Sometimes, you may want to reverse the above calculations in order todetermine what size you can successfully reproduce a given digital image.For instance, a high density floppy disk can hold almost 1.4 MB of data.How large could you reproduce a file that size in a newspaper or magazine?Let's start out printing a color image in a standard magazine:

 Area of printed image = Bytes÷ (2 (scaling factor)
÷133 (line screen)) ÷ (2 ÷ 133) ÷ 3



To convert MB to bytes:
1.4 MB x 1,024(KB/MB) x 1,024 (bytes/KB) =1,468,006 bytes

1,468,006 bytes÷ (2 ÷133) ÷ (2 ÷ 1333 = 6.9 sq. inches (approx.2.1" x 3.3")


If this is a black and white (grayscale) file, then we use the same formulabut don't divide by the three RGB colors. Thus:

1,468,006 bytes÷ (2 ÷133) ÷ (2 ÷ 133)= 20.7 sq. inches (approx. 4" x5")


If we change the printing screen resolution to 85 lines (newspaper),we can print the image files as follows:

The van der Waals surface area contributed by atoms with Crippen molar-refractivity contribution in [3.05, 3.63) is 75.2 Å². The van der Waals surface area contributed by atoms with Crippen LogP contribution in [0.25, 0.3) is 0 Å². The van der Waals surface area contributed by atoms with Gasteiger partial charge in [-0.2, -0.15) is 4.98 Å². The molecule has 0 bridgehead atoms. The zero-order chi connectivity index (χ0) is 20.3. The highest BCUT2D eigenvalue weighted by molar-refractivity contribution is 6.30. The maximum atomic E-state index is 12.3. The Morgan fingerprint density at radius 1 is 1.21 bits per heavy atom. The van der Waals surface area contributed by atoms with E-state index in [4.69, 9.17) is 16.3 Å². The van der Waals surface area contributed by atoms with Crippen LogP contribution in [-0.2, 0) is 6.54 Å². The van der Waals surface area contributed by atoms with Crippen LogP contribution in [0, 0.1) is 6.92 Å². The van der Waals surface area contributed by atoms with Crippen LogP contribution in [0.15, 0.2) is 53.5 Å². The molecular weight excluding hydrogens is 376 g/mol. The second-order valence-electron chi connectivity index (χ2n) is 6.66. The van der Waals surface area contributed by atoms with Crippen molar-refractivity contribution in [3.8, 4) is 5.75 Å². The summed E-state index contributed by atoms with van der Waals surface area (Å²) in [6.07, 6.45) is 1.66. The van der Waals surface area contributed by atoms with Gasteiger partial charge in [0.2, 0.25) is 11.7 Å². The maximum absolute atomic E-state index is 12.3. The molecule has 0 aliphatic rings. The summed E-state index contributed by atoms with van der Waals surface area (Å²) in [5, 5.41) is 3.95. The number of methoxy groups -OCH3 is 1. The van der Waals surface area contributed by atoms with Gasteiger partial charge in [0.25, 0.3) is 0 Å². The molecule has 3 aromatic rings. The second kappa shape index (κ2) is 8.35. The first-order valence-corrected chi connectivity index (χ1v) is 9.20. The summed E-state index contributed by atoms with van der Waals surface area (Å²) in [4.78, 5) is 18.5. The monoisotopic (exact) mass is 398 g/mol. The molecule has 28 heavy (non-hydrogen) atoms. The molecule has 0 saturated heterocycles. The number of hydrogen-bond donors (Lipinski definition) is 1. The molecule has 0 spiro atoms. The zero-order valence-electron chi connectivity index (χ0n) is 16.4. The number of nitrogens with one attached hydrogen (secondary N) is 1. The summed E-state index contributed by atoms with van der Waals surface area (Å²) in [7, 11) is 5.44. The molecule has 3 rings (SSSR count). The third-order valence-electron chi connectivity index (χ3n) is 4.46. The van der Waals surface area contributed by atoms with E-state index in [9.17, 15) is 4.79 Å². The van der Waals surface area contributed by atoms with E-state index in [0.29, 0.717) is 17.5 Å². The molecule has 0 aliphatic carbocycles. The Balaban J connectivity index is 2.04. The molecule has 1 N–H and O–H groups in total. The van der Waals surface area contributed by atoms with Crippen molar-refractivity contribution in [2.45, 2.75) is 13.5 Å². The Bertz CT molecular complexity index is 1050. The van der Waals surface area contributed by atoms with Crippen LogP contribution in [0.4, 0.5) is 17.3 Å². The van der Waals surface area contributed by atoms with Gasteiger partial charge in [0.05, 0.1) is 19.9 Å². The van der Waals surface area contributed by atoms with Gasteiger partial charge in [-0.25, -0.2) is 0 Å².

1,468,006 bytes÷ (2 ÷85) ÷ (2 ÷ 853 = 16.9 sq. inches (approx.3.5" x 4.8")

1,468,006 bytes÷ (2 ÷85) ÷ (2 ÷ 85)= 50.8 sq. inches (approx. 6" x8.5")

So just like most other aspects of photography, everything is a tradeoff.If we increase resolution, we decrease reproduction size. Reproducing colorrequires three times more data than black and white. The better or largerwe want to display our work, the more digital data we need.



Digital data, particularly from digital photo files, can be reduced involume through a variety of mathematical algorithms or compression schemes.These systems, which have acronyms such as JPEG, ADCT, LZW, MPEG, etc.,all reduce the numbers in a digital file into more efficient equations thata computer can store in a smaller amount of memory. Some are called "lossless,"which means that there is no loss of quality or data in the compression/decompressionprocess. Others, which compress files into the smallest sizes, are called"lossy." Generally, the more a file is compressed, the more informationis lost and the greater the degradation of the image.